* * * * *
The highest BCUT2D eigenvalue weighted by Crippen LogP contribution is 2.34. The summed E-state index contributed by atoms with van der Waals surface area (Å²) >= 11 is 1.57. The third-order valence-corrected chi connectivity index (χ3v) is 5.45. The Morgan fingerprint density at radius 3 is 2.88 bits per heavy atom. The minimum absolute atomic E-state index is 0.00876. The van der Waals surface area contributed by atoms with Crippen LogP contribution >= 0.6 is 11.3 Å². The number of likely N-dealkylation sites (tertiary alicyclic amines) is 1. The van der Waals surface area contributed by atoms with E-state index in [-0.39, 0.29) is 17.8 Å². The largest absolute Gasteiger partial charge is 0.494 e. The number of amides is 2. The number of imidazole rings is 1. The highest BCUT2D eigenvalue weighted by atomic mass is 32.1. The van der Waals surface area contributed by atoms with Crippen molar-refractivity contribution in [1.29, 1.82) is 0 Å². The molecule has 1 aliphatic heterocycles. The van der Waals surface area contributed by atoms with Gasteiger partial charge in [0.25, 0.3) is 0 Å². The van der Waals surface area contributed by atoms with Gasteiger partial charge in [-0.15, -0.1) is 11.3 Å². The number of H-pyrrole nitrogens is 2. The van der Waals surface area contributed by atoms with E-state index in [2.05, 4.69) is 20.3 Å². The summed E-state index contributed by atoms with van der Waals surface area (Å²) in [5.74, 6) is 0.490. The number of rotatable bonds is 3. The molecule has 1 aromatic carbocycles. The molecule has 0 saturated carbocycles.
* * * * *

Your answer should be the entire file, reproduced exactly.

The highest BCUT2D eigenvalue weighted by Crippen LogP contribution is 2.34. The summed E-state index contributed by atoms with van der Waals surface area (Å²) >= 11 is 1.57. The third-order valence-corrected chi connectivity index (χ3v) is 5.45. The Morgan fingerprint density at radius 3 is 2.88 bits per heavy atom. The minimum absolute atomic E-state index is 0.00876. The van der Waals surface area contributed by atoms with Crippen LogP contribution >= 0.6 is 11.3 Å². The number of likely N-dealkylation sites (tertiary alicyclic amines) is 1. The van der Waals surface area contributed by atoms with E-state index in [-0.39, 0.29) is 17.8 Å². The largest absolute Gasteiger partial charge is 0.494 e. The number of amides is 2. The number of imidazole rings is 1. The highest BCUT2D eigenvalue weighted by atomic mass is 32.1. The van der Waals surface area contributed by atoms with Crippen molar-refractivity contribution in [1.29, 1.82) is 0 Å². The molecule has 1 aliphatic heterocycles. The van der Waals surface area contributed by atoms with Gasteiger partial charge in [0.25, 0.3) is 0 Å². The van der Waals surface area contributed by atoms with Gasteiger partial charge in [-0.15, -0.1) is 11.3 Å². The number of H-pyrrole nitrogens is 2. The van der Waals surface area contributed by atoms with E-state index in [2.05, 4.69) is 20.3 Å². The summed E-state index contributed by atoms with van der Waals surface area (Å²) in [5.74, 6) is 0.490. The number of rotatable bonds is 3. The molecule has 1 aromatic carbocycles. The molecule has 0 saturated carbocycles.